Late deal on water charges follows public squabble at Cabinet
Controversial tax is one of last measures outstanding from EU-IMF bailout in 2010
Tánaiste Eamon Gilmore: senior Labour sources have cast the outcome as a win for the party leader. Photograph: Frank Miller
The Government’s belated deal on water charges follows weeks of antagonism between Fine Gael and Labour over the new charging regime. The charge, which follows the introduction of the property tax last year, is one of the final measures outstanding from the EU-IMF bailout in 2010.
While the agreement means Taoiseach Enda Kenny has come good on his pledge to reveal the annual charge before local and European elections on May 23rd, questions remain as to why it took so long to settle how much it will cost.
After an unnecessary squabble within Government over the charge, the affair has also damaged relations between Fine Gael and Labour. Kenny clashed with Tánaiste Eamon Gilmore in a Cabinet row on the matter before Easter, a highly unusual event given their preference to settle divisive fiscal questions within the confines of the economic subcommittee of the Cabinet, on which they both sit.
The central charge on the Labour side was levelled against Minister for the Environment Phil Hogan. Labour claimed he tried to railroad his proposal through Cabinet without any regard for its political sensitivities.
Labour, which attacked Fine Gael’s water charge proposals in the 2011 general election, is under attack in the current campaign for accepting the charge.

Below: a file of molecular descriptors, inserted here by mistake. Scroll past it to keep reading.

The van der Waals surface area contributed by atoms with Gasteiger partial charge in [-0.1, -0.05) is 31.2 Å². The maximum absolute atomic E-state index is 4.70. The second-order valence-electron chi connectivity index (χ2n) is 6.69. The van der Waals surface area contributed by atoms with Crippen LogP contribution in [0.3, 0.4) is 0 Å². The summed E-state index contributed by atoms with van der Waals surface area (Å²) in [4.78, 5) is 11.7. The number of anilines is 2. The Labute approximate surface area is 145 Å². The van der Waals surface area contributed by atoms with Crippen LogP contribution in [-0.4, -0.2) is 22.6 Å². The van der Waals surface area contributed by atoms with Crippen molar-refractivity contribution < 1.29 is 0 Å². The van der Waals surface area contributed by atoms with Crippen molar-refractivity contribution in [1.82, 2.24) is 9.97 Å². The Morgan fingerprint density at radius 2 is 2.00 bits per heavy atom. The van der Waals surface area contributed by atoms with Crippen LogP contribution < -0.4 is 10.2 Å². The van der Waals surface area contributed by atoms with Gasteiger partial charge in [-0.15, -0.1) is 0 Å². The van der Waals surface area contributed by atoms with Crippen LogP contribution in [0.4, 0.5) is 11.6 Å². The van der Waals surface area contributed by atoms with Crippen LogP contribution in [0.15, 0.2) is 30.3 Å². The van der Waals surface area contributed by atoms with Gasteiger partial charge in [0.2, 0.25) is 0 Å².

All of this met a cold response from Fine Gael. Members claimed Labour had manufactured the row for its own tactical ends. As Labour sources claimed relations within the Coalition had reached an all-time low as a result of Hogan’s manoeuvring, Fine Gael sources claimed Labour had been unable to articulate its concerns over the original proposal until after the acrimonious Cabinet meeting two days before the Easter break. What followed was an inelegant dance of compromise, which took almost three weeks to complete.
The deal was done on a bank holiday Monday, but not before further divisions over the scope of the hardship remediation package sought by Labour.
Senior Labour sources have cast the outcome as a win for Gilmore, with concessions granted for certain welfare recipients and the scrapping of the €50 standing charge which was to be levied on all households. But senior Fine Gael sources say Labour went too far with its demands.